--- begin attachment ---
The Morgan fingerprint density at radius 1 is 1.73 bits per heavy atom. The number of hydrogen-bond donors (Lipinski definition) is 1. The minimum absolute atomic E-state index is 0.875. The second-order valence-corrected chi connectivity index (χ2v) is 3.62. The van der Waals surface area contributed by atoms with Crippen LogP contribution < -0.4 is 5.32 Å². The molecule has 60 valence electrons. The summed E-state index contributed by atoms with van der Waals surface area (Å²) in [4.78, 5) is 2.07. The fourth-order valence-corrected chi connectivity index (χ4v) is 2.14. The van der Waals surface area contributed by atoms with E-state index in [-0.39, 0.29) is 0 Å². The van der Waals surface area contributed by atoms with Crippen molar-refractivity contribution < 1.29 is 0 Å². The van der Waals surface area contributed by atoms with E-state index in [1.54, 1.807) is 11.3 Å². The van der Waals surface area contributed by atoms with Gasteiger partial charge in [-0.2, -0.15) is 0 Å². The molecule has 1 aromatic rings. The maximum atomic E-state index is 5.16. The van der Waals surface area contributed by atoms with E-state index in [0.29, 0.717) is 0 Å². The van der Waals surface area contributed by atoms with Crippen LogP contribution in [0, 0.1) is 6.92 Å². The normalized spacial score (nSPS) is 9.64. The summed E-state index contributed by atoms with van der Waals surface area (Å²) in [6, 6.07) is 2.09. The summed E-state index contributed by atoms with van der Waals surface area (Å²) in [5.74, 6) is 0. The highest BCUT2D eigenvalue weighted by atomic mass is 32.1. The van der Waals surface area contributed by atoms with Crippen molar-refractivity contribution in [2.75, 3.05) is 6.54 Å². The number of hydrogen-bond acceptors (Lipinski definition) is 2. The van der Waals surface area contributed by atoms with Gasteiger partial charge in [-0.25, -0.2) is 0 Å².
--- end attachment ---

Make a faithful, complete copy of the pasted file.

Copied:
The Morgan fingerprint density at radius 1 is 1.73 bits per heavy atom. The number of hydrogen-bond donors (Lipinski definition) is 1. The minimum absolute atomic E-state index is 0.875. The second-order valence-corrected chi connectivity index (χ2v) is 3.62. The van der Waals surface area contributed by atoms with Crippen LogP contribution < -0.4 is 5.32 Å². The molecule has 60 valence electrons. The summed E-state index contributed by atoms with van der Waals surface area (Å²) in [4.78, 5) is 2.07. The fourth-order valence-corrected chi connectivity index (χ4v) is 2.14. The van der Waals surface area contributed by atoms with E-state index in [-0.39, 0.29) is 0 Å². The van der Waals surface area contributed by atoms with Crippen molar-refractivity contribution < 1.29 is 0 Å². The van der Waals surface area contributed by atoms with E-state index in [1.54, 1.807) is 11.3 Å². The van der Waals surface area contributed by atoms with Gasteiger partial charge in [-0.2, -0.15) is 0 Å². The molecule has 1 aromatic rings. The maximum atomic E-state index is 5.16. The van der Waals surface area contributed by atoms with E-state index in [0.29, 0.717) is 0 Å². The van der Waals surface area contributed by atoms with Crippen LogP contribution in [0, 0.1) is 6.92 Å². The normalized spacial score (nSPS) is 9.64. The summed E-state index contributed by atoms with van der Waals surface area (Å²) in [6, 6.07) is 2.09. The summed E-state index contributed by atoms with van der Waals surface area (Å²) in [5.74, 6) is 0. The highest BCUT2D eigenvalue weighted by atomic mass is 32.1. The van der Waals surface area contributed by atoms with Crippen molar-refractivity contribution in [2.75, 3.05) is 6.54 Å². The number of hydrogen-bond acceptors (Lipinski definition) is 2. The van der Waals surface area contributed by atoms with Gasteiger partial charge in [-0.25, -0.2) is 0 Å².